Japan had been hunting whales in the waters off Antarctica for “research” purposes since 1987, killing between 200 and 1,200 whales a year, and conservationists accused the Japanese government of using the hunts as a cover for commercial whaling because much of the meat was eventually sold. Following its decision to leave the International Whaling Commission in December 2018, Japan is ending the Antarctic hunts but resuming commercial whaling in its own waters.
While such actions are deplorable, along with whale killing by Iceland and Norway, yet claimed to be a cultural tradition, concerted efforts by cattle ranchers and trophy hunters to decimate the dwindling wolf population in the U.S. are no less egregious.
The precarious status of the wolf and other endangered species and their habitats in North America are indicative of a nation divided between exploiters and conservationists. The de-listing of the wolf from federal protection under the Endangered Species Act currently being pushed for by the exploiters will do to this indigenous species what the dominant culture did to indigenous peoples one or two generations ago. To make America great, the rights and interests of all must be upheld, without distinction as to species, race or religion.
Reverential respect for all life is the hallmark of a truly democratic, civilized society and the path to one health and justice for all.
Dear Dr. Fox: It’s been my experience that determining if and when to end someone’s life is fraught with uncertainty.
What gives me the greatest pause are the stats on suicide where it is allowed. It’s been legal in the state of Oregon longer than anywhere else in the U.S. From that data, it appears to me that when given the option, most humans would rather put up with misery than choose death. I’m unfamiliar with statistics from other parts of the world; perhaps this is a cultural artifact.
But the Oregon data makes me wonder whether my decision to end an animal’s life might be more about my discomfort and anguish than trying to do what they would say is best for them.
I appreciate your article on this difficult matter. I’m attaching a brief essay recounting one of my experiences in this realm. — R.B., Madison, Wisconsin
Dear R.B.: Your attached account of you euthanizing your cat brought on a flood of memories of beloved and suffering animals that I have killed.
You used a pistol to end the life of your terminally ill and suffering feline companion, reasoning that it was better that you ended your cat’s life rather than some stranger. But this way is not for many people who lack the expertise, if not the courage, and opt for a veterinarian to do the job. Rather than take the animal to a strange place, the veterinary clinic, euthanasia by a licensed animal doctor is best done in-home. In most communities, it is illegal to discharge a firearm.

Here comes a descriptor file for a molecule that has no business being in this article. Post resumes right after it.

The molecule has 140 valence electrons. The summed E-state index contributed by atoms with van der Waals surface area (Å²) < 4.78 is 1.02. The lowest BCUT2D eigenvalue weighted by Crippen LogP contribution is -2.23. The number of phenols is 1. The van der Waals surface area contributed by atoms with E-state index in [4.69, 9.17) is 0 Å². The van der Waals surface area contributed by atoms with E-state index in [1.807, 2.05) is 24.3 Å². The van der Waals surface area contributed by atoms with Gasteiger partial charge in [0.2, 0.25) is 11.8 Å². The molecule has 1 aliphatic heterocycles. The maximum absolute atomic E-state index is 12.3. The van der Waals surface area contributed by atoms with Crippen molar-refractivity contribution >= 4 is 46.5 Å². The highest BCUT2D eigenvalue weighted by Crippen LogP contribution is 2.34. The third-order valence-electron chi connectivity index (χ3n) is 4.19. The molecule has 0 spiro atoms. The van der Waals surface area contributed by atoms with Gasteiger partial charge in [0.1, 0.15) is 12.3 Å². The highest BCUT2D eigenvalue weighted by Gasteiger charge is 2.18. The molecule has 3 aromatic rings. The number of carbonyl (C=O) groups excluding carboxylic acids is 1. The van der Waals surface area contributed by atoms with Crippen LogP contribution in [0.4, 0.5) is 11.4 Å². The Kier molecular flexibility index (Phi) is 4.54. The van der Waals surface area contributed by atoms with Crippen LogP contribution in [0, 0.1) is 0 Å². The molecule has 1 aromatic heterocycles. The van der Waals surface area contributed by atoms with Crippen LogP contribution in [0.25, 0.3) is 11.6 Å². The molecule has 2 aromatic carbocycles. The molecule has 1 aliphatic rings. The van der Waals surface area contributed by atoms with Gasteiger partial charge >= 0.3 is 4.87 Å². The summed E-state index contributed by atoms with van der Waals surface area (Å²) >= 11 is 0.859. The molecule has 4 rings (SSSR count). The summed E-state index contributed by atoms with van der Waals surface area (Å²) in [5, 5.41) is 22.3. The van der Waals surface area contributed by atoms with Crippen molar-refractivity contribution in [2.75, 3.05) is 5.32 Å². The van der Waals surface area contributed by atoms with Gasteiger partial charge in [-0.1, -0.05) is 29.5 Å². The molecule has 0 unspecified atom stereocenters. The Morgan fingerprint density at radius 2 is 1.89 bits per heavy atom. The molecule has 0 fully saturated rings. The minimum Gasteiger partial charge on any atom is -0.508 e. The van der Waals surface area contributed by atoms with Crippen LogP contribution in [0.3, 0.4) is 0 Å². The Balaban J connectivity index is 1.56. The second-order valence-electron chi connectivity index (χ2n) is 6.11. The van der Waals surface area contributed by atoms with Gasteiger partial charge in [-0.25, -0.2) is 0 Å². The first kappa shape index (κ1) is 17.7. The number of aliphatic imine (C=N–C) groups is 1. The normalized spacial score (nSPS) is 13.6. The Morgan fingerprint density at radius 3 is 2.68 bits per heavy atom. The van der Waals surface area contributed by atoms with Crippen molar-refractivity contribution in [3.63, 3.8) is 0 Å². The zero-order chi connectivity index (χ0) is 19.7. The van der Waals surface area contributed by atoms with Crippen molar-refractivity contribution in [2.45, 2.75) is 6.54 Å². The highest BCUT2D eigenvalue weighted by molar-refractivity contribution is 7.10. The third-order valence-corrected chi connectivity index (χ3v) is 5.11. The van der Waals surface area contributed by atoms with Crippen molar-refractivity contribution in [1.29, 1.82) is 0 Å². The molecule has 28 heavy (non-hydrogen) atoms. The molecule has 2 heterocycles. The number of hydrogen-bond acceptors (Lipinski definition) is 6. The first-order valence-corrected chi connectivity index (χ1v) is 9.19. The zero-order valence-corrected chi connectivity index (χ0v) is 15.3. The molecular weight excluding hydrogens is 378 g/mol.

Without some medical understanding of the animal’s condition, empathy for the animal could be compounded by one’s own associated suffering for the animal and sense of helplessness and uncertainty. This could mean the animal is killed prematurely and might have recovered, so one is filled with self-doubt. Or euthanasia is delayed, and the animal suffers longer than she/he should have.
So a veterinarian should always be present, and for me, I prefer calling in one to our home rather than euthanizing one of our own animals.
Animals rarely lapse into the comatose state seen in people, some who suddenly regain consciousness. Keeping any living being alive at all costs when there can be no quality of life because of a persistent vegetative state is an aspect of the pro-life sentiment that is neither ethical nor compassionate.
R.B. replies: I worked for a small animal vet through high school and assisted with numerous euthanasias; I was being obedient to authority at the time.
The data on assisted suicide in Oregon shows that when pain is successfully managed, humans are far less likely to choose suicide, and even with chronic severe pain, people more frequently choose life over death even when medical assistance is available to them for ending their lives. This causes me to second- and third-guess my actual motivation for deciding to kill someone like Minnie. It’s been my experience that I and others, probably you too, suffer greatly in the face of their suffering. Perhaps I am actually acting on my own behalf rather than theirs. For me, it’s an unsolvable dilemma.
Dear R.B.: I thought I had answered your question to some degree. I will add your response to my column and I hope it will generate more discussion concerning euthanasia.
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